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Literature Reviews

An audit of perioperative management of autistic children.
J H Van der Walt, C Moran Paediatric Anaesthesia 2001; 11:401-408

The aim of this project was to develop a management program for autistic children admitted to hospital for procedures requiring a general anesthetic. General anesthesia was administered on 87 occasions for 59 autistic children over a 4 year period. A positive diagnosis of autism required the presence of four criteria, all which must have manifested before three years of age, namely: (i) qualitative impairment in social interactions, (ii) impairment in verbal and nonverbal communication, (iii) restricted range of interests, and (iv) resistance to change.

Identification of autistic patients prior to surgery is by either notification through the local Autistic Association who requests that the patient's family to contact the hospital, or through the responsible surgeon. As soon as the hospital is notified, the patient's name is entered in the Pediatric Register of Anesthetic Problems. Then, when such a patient is booked for a procedure, the operating room computerized scheduling system generates an alert for the anesthesia department. The concerned anesthesiologist then contacts the family, a telephone interview is conducted, and an Autistic Anesthesia Questionnaire is completed, which elicits information to assist in admission and anesthetic management. The patient details include name, date of birth, unit record number, parents' names and telephone numbers, the intended procedure and date, surgeon's name, and admission plans (day surgery, day of surgery admission, or inpatient). A checklist section notes specific responses regarding the nature of the child's autistic disease. These include: autistic severity; special features; developmental level; likes fetishes, dislikes phobias for food, drink, activities, and objects; special needs; medication; medication; general health; social circumstances home and transport; and any other relevant information the parents consider important. The final section of the questionnaire contains management guidelines to formulate an anesthetic plan and to guide the anesthesiologist in implementing a standardized approach. The plan is discussed with the parents and written on the questionnaire. The plan includes special admission needs, premedication, type of induction, and postoperative strategy. The completed form is then given to the head nurse of the admission unit, who contacts the family a few days prior to surgery to streamline the admission. All elective admissions are through the day unit. As most of the admission details have already been obtained, most chidden are admitted to the holding area, or for the more severely affected children to a quiet room. Admission takes place about 45 minutes prior to surgery, and the children are scheduled to be first on the surgical list. The child's likes and dislikes are attended to and they receive premedication as indicated, oral midazolam 0.5 mg/kg and/or ketamine 7 mg/kg mixed with their favorite clear drink, as noted on the questionnaire. If the oral premedication is refused, the child is given ketamine 5 mg/kg im. Depending on the degree of sedation and cooperation, anesthesia is induced via a mask or iv route. All children receive tropisetron 0.1 mg/kg to maximum of 2 mg for antiemesis prophylaxis. For postoperative pain management, all children receive oral paracetamol together with their premedication, if they would accept it, otherwise as rectal suppository. The i.v. cannula is removed as soon as possible after surgery. Patients receive intraoperative opioids or local anesthetic block as indicated. All events are recorded on the questionnaire page and filed together with the anesthetic record in the anesthesia department database. The patient is discharged as soon as possible. Parents are contacted later to inquire about the child's physical and emotional condition.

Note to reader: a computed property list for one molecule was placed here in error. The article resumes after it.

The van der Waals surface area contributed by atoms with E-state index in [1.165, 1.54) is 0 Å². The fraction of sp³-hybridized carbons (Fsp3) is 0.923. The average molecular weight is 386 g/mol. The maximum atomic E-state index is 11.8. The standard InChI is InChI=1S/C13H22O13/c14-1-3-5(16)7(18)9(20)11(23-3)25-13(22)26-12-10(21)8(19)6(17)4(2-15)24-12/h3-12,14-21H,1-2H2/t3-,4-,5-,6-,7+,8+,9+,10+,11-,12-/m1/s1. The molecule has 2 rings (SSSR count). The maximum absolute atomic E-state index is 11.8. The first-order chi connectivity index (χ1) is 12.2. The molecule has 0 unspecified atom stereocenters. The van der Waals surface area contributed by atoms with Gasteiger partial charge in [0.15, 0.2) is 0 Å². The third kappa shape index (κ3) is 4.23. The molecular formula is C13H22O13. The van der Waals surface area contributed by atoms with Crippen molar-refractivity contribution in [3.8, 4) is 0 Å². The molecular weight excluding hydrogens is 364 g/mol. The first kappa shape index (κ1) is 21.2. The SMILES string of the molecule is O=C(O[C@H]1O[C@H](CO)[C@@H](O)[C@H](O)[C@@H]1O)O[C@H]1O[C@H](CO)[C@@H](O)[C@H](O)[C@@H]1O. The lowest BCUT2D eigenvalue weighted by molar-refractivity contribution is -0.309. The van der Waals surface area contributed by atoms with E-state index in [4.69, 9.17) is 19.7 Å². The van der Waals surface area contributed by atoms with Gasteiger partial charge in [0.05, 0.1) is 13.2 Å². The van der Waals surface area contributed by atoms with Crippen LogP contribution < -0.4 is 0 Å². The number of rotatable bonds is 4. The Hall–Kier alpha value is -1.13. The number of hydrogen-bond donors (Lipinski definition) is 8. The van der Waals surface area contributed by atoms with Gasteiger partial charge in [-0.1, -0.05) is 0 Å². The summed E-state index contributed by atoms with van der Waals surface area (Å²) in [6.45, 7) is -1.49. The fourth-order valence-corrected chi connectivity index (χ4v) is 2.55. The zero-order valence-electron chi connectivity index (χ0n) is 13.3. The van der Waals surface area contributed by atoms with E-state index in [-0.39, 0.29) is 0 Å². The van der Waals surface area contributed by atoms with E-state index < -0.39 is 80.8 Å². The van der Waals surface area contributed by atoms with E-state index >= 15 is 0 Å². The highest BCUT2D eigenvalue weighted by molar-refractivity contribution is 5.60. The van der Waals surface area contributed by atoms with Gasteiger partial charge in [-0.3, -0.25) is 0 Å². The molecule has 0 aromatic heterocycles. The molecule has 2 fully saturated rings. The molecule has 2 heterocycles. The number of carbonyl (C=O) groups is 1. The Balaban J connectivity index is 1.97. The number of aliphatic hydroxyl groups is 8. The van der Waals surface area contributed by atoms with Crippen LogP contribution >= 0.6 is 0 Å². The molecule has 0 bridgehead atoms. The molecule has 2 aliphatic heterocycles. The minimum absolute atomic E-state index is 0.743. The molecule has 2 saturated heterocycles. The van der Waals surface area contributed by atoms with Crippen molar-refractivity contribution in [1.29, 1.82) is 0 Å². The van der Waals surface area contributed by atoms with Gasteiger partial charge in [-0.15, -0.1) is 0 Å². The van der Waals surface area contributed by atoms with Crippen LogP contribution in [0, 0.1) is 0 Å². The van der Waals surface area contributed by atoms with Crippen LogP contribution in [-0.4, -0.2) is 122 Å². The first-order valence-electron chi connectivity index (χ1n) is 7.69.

Comments: The authors have shown that this potentially uncooperative group of patients can be anesthetized with a minimum of emotional trauma, both to the child and the parents. The most important features of the program are that the anesthesiologist is forewarned and that the parents have been enlisted prior to admission to the hospital. The parents know a lot about their child's idiosyncrasies, and the parent - anesthesiologist dialogues have assured them that the child is in good hands, more so if previous episodes with hospitals have been traumatic. It is also very noteworthy that cooperation of the administrative staff in the admission unit and the nursing team, which was phenomenal (wish all hospitals were so blessed). Participation of the surgeon by informing the anesthesiologist in a timely fashion, and the willingness of the other surgeons in allowing the child be done as the first patient is also very important. All these children should receive premedication, even if they appear reasonably calm, because they are known to suffer panic attacks on arrival in the operating room. Attention to detail and gaining the parents' confidence were most rewarding, as noted from the unsolicited letters of appreciation that the anesthesiologists received from the parents, even in cases where some restraint was required during induction.

Reviewed by Hoshang J. Khambatta, MD #include ./footer_include.iphtml